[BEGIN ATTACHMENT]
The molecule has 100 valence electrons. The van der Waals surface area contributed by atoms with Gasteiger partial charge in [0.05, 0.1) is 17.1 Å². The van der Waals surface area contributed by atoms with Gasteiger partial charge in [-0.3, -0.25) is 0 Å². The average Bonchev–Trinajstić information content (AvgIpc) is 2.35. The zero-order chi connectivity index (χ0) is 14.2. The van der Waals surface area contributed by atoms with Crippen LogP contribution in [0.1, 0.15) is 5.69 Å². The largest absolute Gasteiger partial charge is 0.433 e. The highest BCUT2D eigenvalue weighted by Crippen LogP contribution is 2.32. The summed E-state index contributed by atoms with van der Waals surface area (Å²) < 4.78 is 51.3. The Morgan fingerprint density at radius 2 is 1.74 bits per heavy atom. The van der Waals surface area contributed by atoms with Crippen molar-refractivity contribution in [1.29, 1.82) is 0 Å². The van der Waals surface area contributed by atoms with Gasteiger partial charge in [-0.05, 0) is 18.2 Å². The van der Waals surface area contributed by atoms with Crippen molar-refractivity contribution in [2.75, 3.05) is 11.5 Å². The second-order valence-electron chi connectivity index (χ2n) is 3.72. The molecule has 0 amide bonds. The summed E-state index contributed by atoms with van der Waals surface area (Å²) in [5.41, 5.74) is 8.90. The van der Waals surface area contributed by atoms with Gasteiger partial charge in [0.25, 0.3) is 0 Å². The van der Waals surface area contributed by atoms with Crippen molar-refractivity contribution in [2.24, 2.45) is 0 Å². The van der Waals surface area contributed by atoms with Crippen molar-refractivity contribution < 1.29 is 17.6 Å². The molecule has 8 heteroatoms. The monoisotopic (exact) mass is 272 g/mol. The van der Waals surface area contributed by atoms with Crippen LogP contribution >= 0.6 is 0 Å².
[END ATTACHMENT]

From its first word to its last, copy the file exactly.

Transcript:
The molecule has 100 valence electrons. The van der Waals surface area contributed by atoms with Gasteiger partial charge in [0.05, 0.1) is 17.1 Å². The van der Waals surface area contributed by atoms with Gasteiger partial charge in [-0.3, -0.25) is 0 Å². The average Bonchev–Trinajstić information content (AvgIpc) is 2.35. The zero-order chi connectivity index (χ0) is 14.2. The van der Waals surface area contributed by atoms with Crippen LogP contribution in [0.1, 0.15) is 5.69 Å². The largest absolute Gasteiger partial charge is 0.433 e. The highest BCUT2D eigenvalue weighted by Crippen LogP contribution is 2.32. The summed E-state index contributed by atoms with van der Waals surface area (Å²) < 4.78 is 51.3. The Morgan fingerprint density at radius 2 is 1.74 bits per heavy atom. The van der Waals surface area contributed by atoms with Crippen molar-refractivity contribution in [1.29, 1.82) is 0 Å². The van der Waals surface area contributed by atoms with Gasteiger partial charge in [-0.05, 0) is 18.2 Å². The van der Waals surface area contributed by atoms with Crippen molar-refractivity contribution in [2.75, 3.05) is 11.5 Å². The second-order valence-electron chi connectivity index (χ2n) is 3.72. The molecule has 0 amide bonds. The summed E-state index contributed by atoms with van der Waals surface area (Å²) in [5.41, 5.74) is 8.90. The van der Waals surface area contributed by atoms with Gasteiger partial charge in [0.25, 0.3) is 0 Å². The van der Waals surface area contributed by atoms with Crippen molar-refractivity contribution in [2.24, 2.45) is 0 Å². The van der Waals surface area contributed by atoms with Crippen molar-refractivity contribution < 1.29 is 17.6 Å². The molecule has 8 heteroatoms. The monoisotopic (exact) mass is 272 g/mol. The van der Waals surface area contributed by atoms with Crippen LogP contribution >= 0.6 is 0 Å².